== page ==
One thing I find enjoyable about my career is being able to apply lessons from it to my outside life, and vice versa. Much of life–my life, anyway–is about organizing and prioritizing information. In new documents, you must choose what information to put first, what to keep, what to leave out, et cetera.
So how does the technical writing help me at home? Well, this past week I got in a car wreck (nobody hurt, thank goodness), which resulted in the total loss of the Bartmobile and the need to buy a new car.
The last time I bought a car–the Honda that got totaled last week–I had finished grad school and was just beginning to get a handle on information design. I’ve become a bit more disciplined in my thinking since then. I have done quite a bit of research since Friday to nail down what sort of vehicle I want, what price range I’m willing to pay, and where I might get the best deal. I also contacted my dad, who’s got an online subscription to Consumer Reports, and asked him to point me to the best value/quality vehicles in the range I wanted. From there, I put all the critical information into a spreadsheet, sorted the data, and eliminted selections that wouldn’t work for me. Finally, I set up another spreadsheet to determine what sort of monthly payments I could afford.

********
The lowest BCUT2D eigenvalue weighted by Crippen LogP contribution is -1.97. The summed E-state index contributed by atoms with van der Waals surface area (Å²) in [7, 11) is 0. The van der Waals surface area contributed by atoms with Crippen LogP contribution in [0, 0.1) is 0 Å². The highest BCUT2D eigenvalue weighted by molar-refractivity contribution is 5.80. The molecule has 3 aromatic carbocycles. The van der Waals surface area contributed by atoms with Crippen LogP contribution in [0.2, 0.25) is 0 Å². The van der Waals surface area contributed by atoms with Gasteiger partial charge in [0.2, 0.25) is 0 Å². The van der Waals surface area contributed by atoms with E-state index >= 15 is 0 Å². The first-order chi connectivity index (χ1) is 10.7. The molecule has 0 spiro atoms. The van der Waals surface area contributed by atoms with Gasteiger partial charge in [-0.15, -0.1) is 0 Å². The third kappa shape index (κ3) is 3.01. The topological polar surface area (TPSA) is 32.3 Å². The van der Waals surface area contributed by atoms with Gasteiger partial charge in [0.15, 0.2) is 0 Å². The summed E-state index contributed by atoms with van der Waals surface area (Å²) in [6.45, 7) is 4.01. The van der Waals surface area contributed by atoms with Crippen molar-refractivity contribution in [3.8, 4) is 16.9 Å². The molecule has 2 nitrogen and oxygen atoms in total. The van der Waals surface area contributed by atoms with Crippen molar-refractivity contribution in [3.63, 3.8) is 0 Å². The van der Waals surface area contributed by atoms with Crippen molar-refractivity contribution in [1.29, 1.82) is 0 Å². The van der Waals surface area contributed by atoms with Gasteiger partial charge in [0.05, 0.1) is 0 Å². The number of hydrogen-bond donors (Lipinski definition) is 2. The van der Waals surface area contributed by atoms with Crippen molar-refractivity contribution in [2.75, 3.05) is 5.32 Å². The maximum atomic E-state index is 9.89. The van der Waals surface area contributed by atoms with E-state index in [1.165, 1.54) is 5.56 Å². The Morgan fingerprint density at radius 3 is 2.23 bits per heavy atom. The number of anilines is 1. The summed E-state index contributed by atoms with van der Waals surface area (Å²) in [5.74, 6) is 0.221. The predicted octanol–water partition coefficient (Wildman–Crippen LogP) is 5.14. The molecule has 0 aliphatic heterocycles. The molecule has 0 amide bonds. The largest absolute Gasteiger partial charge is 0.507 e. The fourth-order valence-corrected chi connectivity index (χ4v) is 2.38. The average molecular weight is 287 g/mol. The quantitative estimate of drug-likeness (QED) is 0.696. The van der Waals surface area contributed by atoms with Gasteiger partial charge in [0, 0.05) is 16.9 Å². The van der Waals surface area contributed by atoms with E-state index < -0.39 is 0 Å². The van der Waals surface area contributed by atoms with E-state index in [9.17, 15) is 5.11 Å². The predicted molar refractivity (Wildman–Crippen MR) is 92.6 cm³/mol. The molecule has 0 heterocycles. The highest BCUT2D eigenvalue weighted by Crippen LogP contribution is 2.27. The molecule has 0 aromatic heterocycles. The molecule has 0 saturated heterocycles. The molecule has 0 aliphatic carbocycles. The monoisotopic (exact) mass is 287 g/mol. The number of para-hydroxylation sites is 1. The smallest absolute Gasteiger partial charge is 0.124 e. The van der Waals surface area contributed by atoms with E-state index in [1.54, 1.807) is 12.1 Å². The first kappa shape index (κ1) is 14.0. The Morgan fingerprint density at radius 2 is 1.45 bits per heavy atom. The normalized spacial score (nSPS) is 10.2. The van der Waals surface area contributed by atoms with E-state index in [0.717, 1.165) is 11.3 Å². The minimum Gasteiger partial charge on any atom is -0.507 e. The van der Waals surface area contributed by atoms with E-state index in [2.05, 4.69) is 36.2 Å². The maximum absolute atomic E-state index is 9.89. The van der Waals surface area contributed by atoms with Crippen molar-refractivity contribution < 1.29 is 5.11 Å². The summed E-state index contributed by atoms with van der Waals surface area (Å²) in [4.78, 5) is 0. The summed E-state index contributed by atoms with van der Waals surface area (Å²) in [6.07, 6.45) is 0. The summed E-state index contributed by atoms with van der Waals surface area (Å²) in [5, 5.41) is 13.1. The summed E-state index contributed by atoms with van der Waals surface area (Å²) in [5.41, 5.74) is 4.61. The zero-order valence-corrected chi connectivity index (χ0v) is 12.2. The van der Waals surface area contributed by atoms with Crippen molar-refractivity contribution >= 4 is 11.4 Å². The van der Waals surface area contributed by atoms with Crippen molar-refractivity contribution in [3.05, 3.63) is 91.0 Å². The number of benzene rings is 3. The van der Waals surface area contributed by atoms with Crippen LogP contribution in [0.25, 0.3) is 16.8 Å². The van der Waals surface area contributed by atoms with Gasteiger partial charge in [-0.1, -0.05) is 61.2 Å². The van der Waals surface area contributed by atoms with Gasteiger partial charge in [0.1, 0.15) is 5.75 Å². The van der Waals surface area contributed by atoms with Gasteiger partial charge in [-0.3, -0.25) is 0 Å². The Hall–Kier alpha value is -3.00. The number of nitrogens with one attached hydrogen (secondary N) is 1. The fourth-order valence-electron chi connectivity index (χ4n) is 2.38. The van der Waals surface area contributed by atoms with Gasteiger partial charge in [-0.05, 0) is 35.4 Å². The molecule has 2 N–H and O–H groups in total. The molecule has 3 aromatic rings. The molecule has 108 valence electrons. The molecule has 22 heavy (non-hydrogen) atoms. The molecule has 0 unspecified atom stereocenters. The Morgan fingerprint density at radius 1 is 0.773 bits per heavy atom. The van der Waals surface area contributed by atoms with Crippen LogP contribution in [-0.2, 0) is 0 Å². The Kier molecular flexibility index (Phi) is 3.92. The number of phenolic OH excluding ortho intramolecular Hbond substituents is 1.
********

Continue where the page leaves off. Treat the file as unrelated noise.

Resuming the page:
In this case, then, I was able to apply my experiences in spreadsheets to my quest for the best car and to my desire to estimate an affordable monthly payment. I suppose the most important lesson here is simply that the tools we use as technical communicators to organize professional documents work just as well for organzing personal information as well. This is also a good example of what others call “transferrable skills.” I’ve applied my Excel experiences to my work with Science Cheerleader as well. Darlene Cavalier relies a great deal on my ability to apply my “work habits” to things outside of work: information management, document formatting, text editing, and other “tech writing” skills are also skills for life. Learn what you can!